Publication of research is vital to most researchers. In academia, in particular, it helps build careers and can be critical to obtaining funding for further research. Publication in peer-reviewed journals validates the research.
As a researcher you need to ensure the accuracy of the results which you publish. Negative and positive results should both be made publicly available. The Research Contract should make it clear that a collaborator cannot suppress the publication of results. You should also specify the source of any funding and the other collaborators, so that any possible conflicts of interest are made clear.
If your research has involved research on individuals (or their biological material) and those individuals are potentially identifiable from your publication of the research results, then informed consent must be obtained for such publication. This procedure will have been the subject of prior review by an Ethics Committee in many cases.
It may be that a Confidentiality Agreement has been entered into to enable you to discuss the possible research before the Research Contract is agreed. Make sure that the interaction between that Confidentiality Agreement and the confidentiality provisions in the Research Contract has been properly considered. You need to make sure that the information disclosed under the Confidentiality Agreement remains protected when the Research Contract has been signed.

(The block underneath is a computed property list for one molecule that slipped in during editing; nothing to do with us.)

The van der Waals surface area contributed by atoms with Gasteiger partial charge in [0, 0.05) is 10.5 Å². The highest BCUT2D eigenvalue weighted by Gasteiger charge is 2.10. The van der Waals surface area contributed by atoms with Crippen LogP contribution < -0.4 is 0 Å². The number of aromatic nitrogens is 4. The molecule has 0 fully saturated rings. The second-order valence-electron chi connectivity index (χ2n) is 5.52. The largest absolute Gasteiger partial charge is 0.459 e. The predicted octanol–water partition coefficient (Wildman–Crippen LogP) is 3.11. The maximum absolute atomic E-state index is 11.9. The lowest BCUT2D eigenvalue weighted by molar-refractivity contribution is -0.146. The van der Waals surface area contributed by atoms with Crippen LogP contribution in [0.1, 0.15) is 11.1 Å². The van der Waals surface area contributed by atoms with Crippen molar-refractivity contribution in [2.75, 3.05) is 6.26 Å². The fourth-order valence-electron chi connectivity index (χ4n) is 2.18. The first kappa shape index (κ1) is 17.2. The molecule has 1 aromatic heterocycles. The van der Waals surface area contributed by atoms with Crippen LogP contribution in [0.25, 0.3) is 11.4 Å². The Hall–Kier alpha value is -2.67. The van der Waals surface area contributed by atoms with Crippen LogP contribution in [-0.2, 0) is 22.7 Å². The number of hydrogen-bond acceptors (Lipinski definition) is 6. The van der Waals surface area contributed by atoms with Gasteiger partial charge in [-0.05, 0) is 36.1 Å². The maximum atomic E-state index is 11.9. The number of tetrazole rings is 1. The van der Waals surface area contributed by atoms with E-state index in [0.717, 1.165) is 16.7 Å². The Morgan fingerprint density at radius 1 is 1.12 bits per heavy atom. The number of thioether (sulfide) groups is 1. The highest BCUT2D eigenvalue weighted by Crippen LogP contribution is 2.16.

Freedom of Information
The Freedom of Information Act 2000 applies to “public authorities”, which includes universities receiving public funds and the Research Councils. This Act can require the disclosure of research results by your institution. The results are generally exempt from disclosure in the following situations:
- They are intended for future publication
- Disclosure would be likely to prejudice commercial interests
- They are personal data
- They were provided in confidence to your institution
To the extent that the research results comprise know how, it may be that the other participant(s) need assistance from you or your co-researchers to be able to understand or to use the know how as part of a licensing arrangement. It may be that this assistance from you could be supplied on a consultancy basis.